Biliary Tract Surgery in Surat
What is biliary tract?
The biliary tree is a system of vessels that directs digestive juices from the liver, pancreas, and gallbladder through a bile duct into the small intestine. Read and know in brief about the disease and basics of Biliary Tract Surgery in Surat.
This runs from the liver to the duodenum (the first section of the small intestine). However, not all bile runs directly into the duodenum. About 50% of the bile produced by the liver is first stored in the gallbladder. This is a pear-shaped organ located directly below the liver.
Biliary tract disease
One of the most common causes of extrahepatic biliary obstruction is choledocholithiasis, with one or more stones in the common bile duct or common hepatic duct causing biliary obstruction.
Most patients with choledocholithiasis report upper abdominal pain, although some patients may remain asymptomatic. Because complete obstruction of the bile duct by the stone may be intermittent, patients may report episodic jaundice.
The initial manifestation of choledocholithiasis can also be an episode of cholangitis. Gallstone pancreatitis manifests with typical features of pancreatitis, including epigastric pain, nausea, and vomiting.
The goals of therapy for choledocholithiasis are to remove the stones from the biliary tree and to decompress the biliary tree urgently if bacterial cholangitis is present.
Stone extraction can be accomplished with ERCP, often preceded by an endoscopic sphincterotomy. In the presence of bacterial cholangitis, when a stone cannot be removed for technical reasons—for example, because of its large size—an endoscopically placed biliary stent can be useful for decompressing the biliary tree.
Primary sclerosing cholangitis
Primary sclerosing cholangitis (PSC) is a long-term progressive disease of the liver and gallbladder characterized by inflammation and scarring of the bile ducts which normally allow bile to drain from the gallbladder.
- Itchy skin.
- Extreme tiredness (fatigue)
- Belly pain.
- Yellowing of the skin and eyes, called jaundice.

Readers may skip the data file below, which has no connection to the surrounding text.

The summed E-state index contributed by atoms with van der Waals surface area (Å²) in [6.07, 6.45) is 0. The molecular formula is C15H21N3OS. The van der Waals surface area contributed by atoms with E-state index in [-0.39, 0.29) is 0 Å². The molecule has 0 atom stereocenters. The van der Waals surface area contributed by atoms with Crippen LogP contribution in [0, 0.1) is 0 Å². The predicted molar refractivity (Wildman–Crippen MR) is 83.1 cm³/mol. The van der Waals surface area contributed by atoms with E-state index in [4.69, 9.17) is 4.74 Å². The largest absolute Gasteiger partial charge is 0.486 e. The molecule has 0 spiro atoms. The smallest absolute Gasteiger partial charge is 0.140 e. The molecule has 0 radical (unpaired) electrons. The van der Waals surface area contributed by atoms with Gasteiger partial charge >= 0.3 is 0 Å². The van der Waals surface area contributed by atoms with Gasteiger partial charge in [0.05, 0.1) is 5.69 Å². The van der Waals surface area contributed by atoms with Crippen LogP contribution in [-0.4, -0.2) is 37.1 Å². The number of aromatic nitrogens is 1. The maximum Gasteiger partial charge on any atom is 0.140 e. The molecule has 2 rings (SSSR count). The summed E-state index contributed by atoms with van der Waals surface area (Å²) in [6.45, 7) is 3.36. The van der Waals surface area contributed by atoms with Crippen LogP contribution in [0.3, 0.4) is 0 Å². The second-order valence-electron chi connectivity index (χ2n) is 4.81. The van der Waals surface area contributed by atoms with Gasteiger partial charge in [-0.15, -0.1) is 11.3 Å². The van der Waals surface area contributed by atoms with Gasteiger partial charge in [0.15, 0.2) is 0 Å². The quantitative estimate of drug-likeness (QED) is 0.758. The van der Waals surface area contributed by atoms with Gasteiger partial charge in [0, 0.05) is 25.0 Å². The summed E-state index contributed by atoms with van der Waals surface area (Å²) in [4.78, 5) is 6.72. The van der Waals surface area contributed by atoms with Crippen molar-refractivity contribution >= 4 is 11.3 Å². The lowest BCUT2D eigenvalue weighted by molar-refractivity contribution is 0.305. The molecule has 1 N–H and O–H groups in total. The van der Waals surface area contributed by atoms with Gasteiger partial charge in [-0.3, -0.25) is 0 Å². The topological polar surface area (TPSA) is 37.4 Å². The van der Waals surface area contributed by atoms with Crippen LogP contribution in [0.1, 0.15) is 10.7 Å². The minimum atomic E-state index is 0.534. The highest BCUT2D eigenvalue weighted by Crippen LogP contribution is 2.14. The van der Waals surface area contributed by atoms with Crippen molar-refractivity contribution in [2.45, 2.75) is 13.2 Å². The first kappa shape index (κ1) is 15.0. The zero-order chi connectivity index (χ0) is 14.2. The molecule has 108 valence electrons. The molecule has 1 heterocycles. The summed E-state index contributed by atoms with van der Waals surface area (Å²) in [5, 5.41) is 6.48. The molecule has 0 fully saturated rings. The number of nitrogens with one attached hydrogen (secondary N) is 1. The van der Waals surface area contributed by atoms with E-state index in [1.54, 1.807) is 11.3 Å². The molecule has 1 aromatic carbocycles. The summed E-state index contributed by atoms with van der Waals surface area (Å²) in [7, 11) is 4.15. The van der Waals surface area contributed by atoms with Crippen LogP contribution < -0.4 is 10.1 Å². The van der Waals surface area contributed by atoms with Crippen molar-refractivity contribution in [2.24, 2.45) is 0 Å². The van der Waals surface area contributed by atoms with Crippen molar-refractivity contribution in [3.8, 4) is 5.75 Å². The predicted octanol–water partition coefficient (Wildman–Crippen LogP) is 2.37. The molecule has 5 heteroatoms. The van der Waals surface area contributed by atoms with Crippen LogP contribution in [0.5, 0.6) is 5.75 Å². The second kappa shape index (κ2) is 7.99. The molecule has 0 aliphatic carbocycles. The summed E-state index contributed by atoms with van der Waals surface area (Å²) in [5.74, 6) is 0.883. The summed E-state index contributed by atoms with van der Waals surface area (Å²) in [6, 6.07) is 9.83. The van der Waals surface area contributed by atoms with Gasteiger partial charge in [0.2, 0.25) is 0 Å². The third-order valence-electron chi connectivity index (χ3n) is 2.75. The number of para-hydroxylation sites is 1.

- Chills and fever from infection of your bile ducts.
Doctors can’t cure primary sclerosing cholangitis (PSC) or keep the disease from getting worse. However, they can treat narrowed or blocked bile ducts and the symptoms and complications of PSC.
Secondary sclerosing cholangitis
Secondary sclerosing cholangitis (SSC) is a chronic cholestatic biliary disease, characterized by inflammation, obliterative fibrosis of the bile ducts, stricture formation and progressive destruction of the biliary tree that leads to biliary cirrhosis.
First lines of treatment can include mass spectrum antibiotics or drainage of the bile duct that is infected followed by close monitoring. Endoscopic surgery is favoured over open procedures to reduce infection and quicker recovery times. If these fail a liver transplant may be necessary.
Primary biliary Cirrhosis (PBC) is a progressive disease of the liver caused by a build-up of bile within the liver that results in damage to the small bile ducts that drain bile from the liver. Over time, this pressure build-up destroys the bile ducts leading to liver cell damage. As the disease progresses and enough liver cells die, Cirrhosis and liver failure occur.
- Abnormal liver blood test
- Dry mouth
- Abdominal pain
The only “cure” for primary biliary cirrhosis is liver transplant.
Biliary atresia is a gastrointestinal disorder in which the biliary system is closed or absent. Biliary atresia is a rare disease of the liver and bile ducts that occurs in infants. Symptoms of the disease appear or develop about two to eight weeks after birth.